Indeed, the problem is that each member of the volunteer club continues to deal with the same struggles they did before Hachiman’s speech: Yui doesn’t want anyone to get hurt, and is willing to be deceitful to others and herself to preserve happiness; Hachiman is becoming open to being honest and establishing meaningful relationships, but only bit by bit; and Yukino remains trapped between the expectations of her and finding who she really is.

How can they all still not get it? Read the rest of this entry

Something More: Noragami Religion, Hopeless Black Butler, and Persecuting Naruto

The past two weeks have been overwhelming in terms of just how many articles have been posted relating to anime and religion/spirituality.  There’s so much to dig into – I hope you have as much fun reading through these articles as I did!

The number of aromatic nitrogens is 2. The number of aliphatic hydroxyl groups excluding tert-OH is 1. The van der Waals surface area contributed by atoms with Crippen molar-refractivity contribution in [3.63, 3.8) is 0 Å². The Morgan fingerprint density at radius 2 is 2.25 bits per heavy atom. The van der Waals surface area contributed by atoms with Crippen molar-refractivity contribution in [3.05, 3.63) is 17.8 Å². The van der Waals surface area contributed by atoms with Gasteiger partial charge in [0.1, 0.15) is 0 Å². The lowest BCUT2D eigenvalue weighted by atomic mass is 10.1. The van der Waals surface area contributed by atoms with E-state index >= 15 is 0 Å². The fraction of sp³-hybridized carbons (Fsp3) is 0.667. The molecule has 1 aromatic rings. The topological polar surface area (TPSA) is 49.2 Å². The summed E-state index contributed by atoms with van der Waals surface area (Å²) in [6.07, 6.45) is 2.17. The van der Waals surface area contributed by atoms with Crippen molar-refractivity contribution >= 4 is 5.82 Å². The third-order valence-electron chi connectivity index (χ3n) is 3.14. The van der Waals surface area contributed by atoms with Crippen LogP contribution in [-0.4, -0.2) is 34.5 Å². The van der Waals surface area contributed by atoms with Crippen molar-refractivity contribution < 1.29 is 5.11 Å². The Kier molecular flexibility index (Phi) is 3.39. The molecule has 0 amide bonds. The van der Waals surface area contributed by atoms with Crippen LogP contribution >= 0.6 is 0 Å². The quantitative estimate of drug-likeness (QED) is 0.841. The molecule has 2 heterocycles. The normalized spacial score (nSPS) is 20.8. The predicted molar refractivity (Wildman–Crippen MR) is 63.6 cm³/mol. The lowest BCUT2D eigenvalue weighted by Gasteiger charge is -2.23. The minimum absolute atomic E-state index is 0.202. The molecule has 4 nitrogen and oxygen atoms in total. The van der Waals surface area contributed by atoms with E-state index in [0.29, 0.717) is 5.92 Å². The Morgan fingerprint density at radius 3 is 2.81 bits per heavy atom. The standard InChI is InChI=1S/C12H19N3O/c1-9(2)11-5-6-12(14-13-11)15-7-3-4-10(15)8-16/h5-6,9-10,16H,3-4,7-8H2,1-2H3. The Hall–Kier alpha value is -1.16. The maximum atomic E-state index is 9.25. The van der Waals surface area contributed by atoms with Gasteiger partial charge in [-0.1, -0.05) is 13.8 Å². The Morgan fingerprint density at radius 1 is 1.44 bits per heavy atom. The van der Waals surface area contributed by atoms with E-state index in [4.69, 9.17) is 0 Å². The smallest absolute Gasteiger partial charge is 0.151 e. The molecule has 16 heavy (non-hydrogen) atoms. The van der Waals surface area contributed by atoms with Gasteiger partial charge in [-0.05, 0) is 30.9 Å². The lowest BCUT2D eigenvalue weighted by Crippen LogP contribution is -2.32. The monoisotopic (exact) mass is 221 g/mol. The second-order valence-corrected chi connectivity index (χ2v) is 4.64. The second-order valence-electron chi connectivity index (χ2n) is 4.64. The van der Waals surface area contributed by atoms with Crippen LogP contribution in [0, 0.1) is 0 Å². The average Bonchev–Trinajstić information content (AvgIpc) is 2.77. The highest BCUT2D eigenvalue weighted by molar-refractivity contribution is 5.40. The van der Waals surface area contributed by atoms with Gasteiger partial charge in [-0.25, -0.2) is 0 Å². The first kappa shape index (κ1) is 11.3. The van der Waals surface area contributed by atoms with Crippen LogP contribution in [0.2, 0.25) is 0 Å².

Are you headed to SuperCon at the end of this month?  If so, check out our own Samuru’s panel, “Finding God in Anime and Video Games.” [Gaming and God]

Part of what makes Noragami a fascinating series is how it tells us quite a bit about modern religion in Japan. [Fantastic Memes]

In times of weakness and pain, there we can find strength in something (or hopefully, someone) greater. Just see Iwasawa from Angel Beats as an example. [Old Line Elephant]

Speaking of Angel Beats, the most direct reference to God in the show is from Takeyama, who wants people to call him “Christ.”  Mmm…not so fast. [2]

Ciel from Black Butler believes that some people are beyond redemption…but the Bible and many examples from within (like Job) and without (St. Augustine) prove otherwise. [3]

The complete story of Oscar, as presented in Rose of Versailles, reminds us of the value of life itself. [Mage in a Barrel]

In response to Anime Reporter’s essay on homosexuality and the referendum for marriage quality in Ireland, aniblogger JekoJeko takes the question from a Christian point of view [Unnecessary Exclamation Mark!]

D.M. Dutcher offers some advice for Christian speculative fiction writers using Bubblegum Crisis as a basis. [Cacao, put down the shovel!]